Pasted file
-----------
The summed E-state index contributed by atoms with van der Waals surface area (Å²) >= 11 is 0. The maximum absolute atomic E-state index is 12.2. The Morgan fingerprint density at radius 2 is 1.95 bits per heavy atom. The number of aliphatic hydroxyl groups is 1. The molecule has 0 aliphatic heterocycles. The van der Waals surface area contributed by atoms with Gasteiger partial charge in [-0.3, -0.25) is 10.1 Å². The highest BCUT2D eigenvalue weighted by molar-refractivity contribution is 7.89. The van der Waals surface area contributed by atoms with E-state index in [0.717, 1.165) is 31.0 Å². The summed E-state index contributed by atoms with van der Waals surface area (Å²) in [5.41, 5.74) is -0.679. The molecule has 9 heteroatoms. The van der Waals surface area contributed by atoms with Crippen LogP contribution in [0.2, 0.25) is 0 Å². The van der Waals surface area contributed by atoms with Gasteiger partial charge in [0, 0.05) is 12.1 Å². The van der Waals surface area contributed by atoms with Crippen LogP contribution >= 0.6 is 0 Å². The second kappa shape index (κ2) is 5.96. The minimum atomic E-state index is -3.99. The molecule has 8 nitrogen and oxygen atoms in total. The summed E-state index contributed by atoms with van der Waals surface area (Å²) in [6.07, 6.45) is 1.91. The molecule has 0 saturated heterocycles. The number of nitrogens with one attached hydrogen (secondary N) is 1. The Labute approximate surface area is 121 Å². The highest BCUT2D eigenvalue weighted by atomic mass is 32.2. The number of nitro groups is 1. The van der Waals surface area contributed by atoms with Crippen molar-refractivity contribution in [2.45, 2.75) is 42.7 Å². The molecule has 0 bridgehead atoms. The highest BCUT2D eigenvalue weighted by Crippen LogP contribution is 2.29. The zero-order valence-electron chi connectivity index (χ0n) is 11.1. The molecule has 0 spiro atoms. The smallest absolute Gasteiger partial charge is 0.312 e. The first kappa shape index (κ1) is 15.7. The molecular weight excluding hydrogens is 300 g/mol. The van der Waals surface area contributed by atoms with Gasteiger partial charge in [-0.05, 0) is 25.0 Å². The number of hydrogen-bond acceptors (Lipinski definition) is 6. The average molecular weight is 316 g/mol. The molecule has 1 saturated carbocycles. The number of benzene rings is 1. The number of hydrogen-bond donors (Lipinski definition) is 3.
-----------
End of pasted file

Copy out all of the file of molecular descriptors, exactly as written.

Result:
The summed E-state index contributed by atoms with van der Waals surface area (Å²) >= 11 is 0. The maximum absolute atomic E-state index is 12.2. The Morgan fingerprint density at radius 2 is 1.95 bits per heavy atom. The number of aliphatic hydroxyl groups is 1. The molecule has 0 aliphatic heterocycles. The van der Waals surface area contributed by atoms with Gasteiger partial charge in [-0.3, -0.25) is 10.1 Å². The highest BCUT2D eigenvalue weighted by molar-refractivity contribution is 7.89. The van der Waals surface area contributed by atoms with E-state index in [0.717, 1.165) is 31.0 Å². The summed E-state index contributed by atoms with van der Waals surface area (Å²) in [5.41, 5.74) is -0.679. The molecule has 9 heteroatoms. The van der Waals surface area contributed by atoms with Crippen LogP contribution in [0.2, 0.25) is 0 Å². The van der Waals surface area contributed by atoms with Gasteiger partial charge in [0, 0.05) is 12.1 Å². The van der Waals surface area contributed by atoms with Crippen LogP contribution >= 0.6 is 0 Å². The second kappa shape index (κ2) is 5.96. The minimum atomic E-state index is -3.99. The molecule has 8 nitrogen and oxygen atoms in total. The summed E-state index contributed by atoms with van der Waals surface area (Å²) in [6.07, 6.45) is 1.91. The molecule has 0 saturated heterocycles. The number of nitrogens with one attached hydrogen (secondary N) is 1. The Labute approximate surface area is 121 Å². The highest BCUT2D eigenvalue weighted by atomic mass is 32.2. The number of nitro groups is 1. The van der Waals surface area contributed by atoms with Crippen molar-refractivity contribution in [2.45, 2.75) is 42.7 Å². The molecule has 0 bridgehead atoms. The highest BCUT2D eigenvalue weighted by Crippen LogP contribution is 2.29. The zero-order valence-electron chi connectivity index (χ0n) is 11.1. The molecule has 0 spiro atoms. The smallest absolute Gasteiger partial charge is 0.312 e. The first kappa shape index (κ1) is 15.7. The molecular weight excluding hydrogens is 300 g/mol. The van der Waals surface area contributed by atoms with Gasteiger partial charge in [-0.05, 0) is 25.0 Å². The number of hydrogen-bond acceptors (Lipinski definition) is 6. The average molecular weight is 316 g/mol. The molecule has 1 saturated carbocycles. The number of benzene rings is 1. The number of hydrogen-bond donors (Lipinski definition) is 3.